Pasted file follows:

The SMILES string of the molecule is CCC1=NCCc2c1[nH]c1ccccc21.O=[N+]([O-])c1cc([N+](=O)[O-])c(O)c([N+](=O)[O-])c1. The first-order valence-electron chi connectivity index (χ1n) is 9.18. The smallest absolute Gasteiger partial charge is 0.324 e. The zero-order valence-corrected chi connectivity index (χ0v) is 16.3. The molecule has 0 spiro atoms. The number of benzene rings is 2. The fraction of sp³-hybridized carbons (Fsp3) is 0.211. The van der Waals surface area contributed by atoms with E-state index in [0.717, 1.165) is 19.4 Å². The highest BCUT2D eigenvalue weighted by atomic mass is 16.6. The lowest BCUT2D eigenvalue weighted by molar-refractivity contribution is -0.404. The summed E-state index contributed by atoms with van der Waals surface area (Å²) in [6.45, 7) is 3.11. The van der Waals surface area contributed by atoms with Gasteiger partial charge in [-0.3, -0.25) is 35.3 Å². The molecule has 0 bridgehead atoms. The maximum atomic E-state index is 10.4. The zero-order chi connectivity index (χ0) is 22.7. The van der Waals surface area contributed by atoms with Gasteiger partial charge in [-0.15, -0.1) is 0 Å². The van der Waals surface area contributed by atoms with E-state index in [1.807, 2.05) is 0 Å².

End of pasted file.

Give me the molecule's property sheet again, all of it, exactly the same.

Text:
The SMILES string of the molecule is CCC1=NCCc2c1[nH]c1ccccc21.O=[N+]([O-])c1cc([N+](=O)[O-])c(O)c([N+](=O)[O-])c1. The first-order valence-electron chi connectivity index (χ1n) is 9.18. The smallest absolute Gasteiger partial charge is 0.324 e. The zero-order valence-corrected chi connectivity index (χ0v) is 16.3. The molecule has 0 spiro atoms. The number of benzene rings is 2. The fraction of sp³-hybridized carbons (Fsp3) is 0.211. The van der Waals surface area contributed by atoms with E-state index in [0.717, 1.165) is 19.4 Å². The highest BCUT2D eigenvalue weighted by atomic mass is 16.6. The lowest BCUT2D eigenvalue weighted by molar-refractivity contribution is -0.404. The summed E-state index contributed by atoms with van der Waals surface area (Å²) in [6.45, 7) is 3.11. The van der Waals surface area contributed by atoms with Gasteiger partial charge in [-0.3, -0.25) is 35.3 Å². The molecule has 0 bridgehead atoms. The maximum atomic E-state index is 10.4. The zero-order chi connectivity index (χ0) is 22.7. The van der Waals surface area contributed by atoms with Gasteiger partial charge in [-0.15, -0.1) is 0 Å². The van der Waals surface area contributed by atoms with E-state index in [1.807, 2.05) is 0 Å².